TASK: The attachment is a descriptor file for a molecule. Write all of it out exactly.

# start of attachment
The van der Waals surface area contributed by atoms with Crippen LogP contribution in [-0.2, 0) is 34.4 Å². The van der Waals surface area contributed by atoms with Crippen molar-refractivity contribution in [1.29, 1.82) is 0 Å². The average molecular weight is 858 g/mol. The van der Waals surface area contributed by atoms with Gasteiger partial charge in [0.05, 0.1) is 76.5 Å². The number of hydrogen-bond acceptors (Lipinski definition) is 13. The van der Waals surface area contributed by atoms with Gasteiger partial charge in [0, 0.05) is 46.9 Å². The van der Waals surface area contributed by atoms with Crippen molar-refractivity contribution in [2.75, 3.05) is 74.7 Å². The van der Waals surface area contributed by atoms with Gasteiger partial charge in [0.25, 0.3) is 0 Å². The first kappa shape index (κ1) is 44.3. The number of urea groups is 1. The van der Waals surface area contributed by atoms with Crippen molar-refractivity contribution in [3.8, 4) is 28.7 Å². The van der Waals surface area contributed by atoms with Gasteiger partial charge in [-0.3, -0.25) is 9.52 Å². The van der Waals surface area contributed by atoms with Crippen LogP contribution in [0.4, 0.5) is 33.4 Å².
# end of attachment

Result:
The van der Waals surface area contributed by atoms with Crippen LogP contribution in [-0.2, 0) is 34.4 Å². The van der Waals surface area contributed by atoms with Crippen molar-refractivity contribution in [1.29, 1.82) is 0 Å². The average molecular weight is 858 g/mol. The van der Waals surface area contributed by atoms with Gasteiger partial charge in [0.05, 0.1) is 76.5 Å². The number of hydrogen-bond acceptors (Lipinski definition) is 13. The van der Waals surface area contributed by atoms with Gasteiger partial charge in [0, 0.05) is 46.9 Å². The van der Waals surface area contributed by atoms with Crippen molar-refractivity contribution in [2.75, 3.05) is 74.7 Å². The van der Waals surface area contributed by atoms with Gasteiger partial charge in [0.25, 0.3) is 0 Å². The first kappa shape index (κ1) is 44.3. The number of urea groups is 1. The van der Waals surface area contributed by atoms with Crippen molar-refractivity contribution in [3.8, 4) is 28.7 Å². The van der Waals surface area contributed by atoms with Gasteiger partial charge in [-0.3, -0.25) is 9.52 Å². The van der Waals surface area contributed by atoms with Crippen LogP contribution in [0.4, 0.5) is 33.4 Å².